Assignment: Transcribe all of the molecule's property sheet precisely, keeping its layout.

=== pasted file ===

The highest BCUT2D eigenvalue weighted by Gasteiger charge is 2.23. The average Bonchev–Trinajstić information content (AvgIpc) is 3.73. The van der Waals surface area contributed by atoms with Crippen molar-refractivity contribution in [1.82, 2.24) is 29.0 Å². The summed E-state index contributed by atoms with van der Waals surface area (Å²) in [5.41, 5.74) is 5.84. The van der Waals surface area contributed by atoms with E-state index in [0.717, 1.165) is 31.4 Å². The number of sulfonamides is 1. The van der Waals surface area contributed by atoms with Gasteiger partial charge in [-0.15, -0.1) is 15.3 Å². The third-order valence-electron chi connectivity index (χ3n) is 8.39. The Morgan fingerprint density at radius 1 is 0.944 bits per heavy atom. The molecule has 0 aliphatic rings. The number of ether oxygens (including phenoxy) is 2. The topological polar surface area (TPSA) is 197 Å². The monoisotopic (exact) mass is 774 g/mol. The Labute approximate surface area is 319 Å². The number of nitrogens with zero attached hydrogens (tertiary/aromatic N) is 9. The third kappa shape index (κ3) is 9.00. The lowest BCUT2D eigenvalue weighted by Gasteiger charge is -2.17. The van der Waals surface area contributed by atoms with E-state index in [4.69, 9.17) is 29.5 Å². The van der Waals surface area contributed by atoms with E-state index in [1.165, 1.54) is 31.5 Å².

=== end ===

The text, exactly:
The highest BCUT2D eigenvalue weighted by Gasteiger charge is 2.23. The average Bonchev–Trinajstić information content (AvgIpc) is 3.73. The van der Waals surface area contributed by atoms with Crippen molar-refractivity contribution in [1.82, 2.24) is 29.0 Å². The summed E-state index contributed by atoms with van der Waals surface area (Å²) in [5.41, 5.74) is 5.84. The van der Waals surface area contributed by atoms with E-state index in [0.717, 1.165) is 31.4 Å². The number of sulfonamides is 1. The van der Waals surface area contributed by atoms with Gasteiger partial charge in [-0.15, -0.1) is 15.3 Å². The third-order valence-electron chi connectivity index (χ3n) is 8.39. The Morgan fingerprint density at radius 1 is 0.944 bits per heavy atom. The molecule has 0 aliphatic rings. The number of ether oxygens (including phenoxy) is 2. The topological polar surface area (TPSA) is 197 Å². The monoisotopic (exact) mass is 774 g/mol. The Labute approximate surface area is 319 Å². The number of nitrogens with zero attached hydrogens (tertiary/aromatic N) is 9. The third kappa shape index (κ3) is 9.00. The lowest BCUT2D eigenvalue weighted by Gasteiger charge is -2.17. The van der Waals surface area contributed by atoms with E-state index in [4.69, 9.17) is 29.5 Å². The van der Waals surface area contributed by atoms with E-state index in [1.165, 1.54) is 31.5 Å².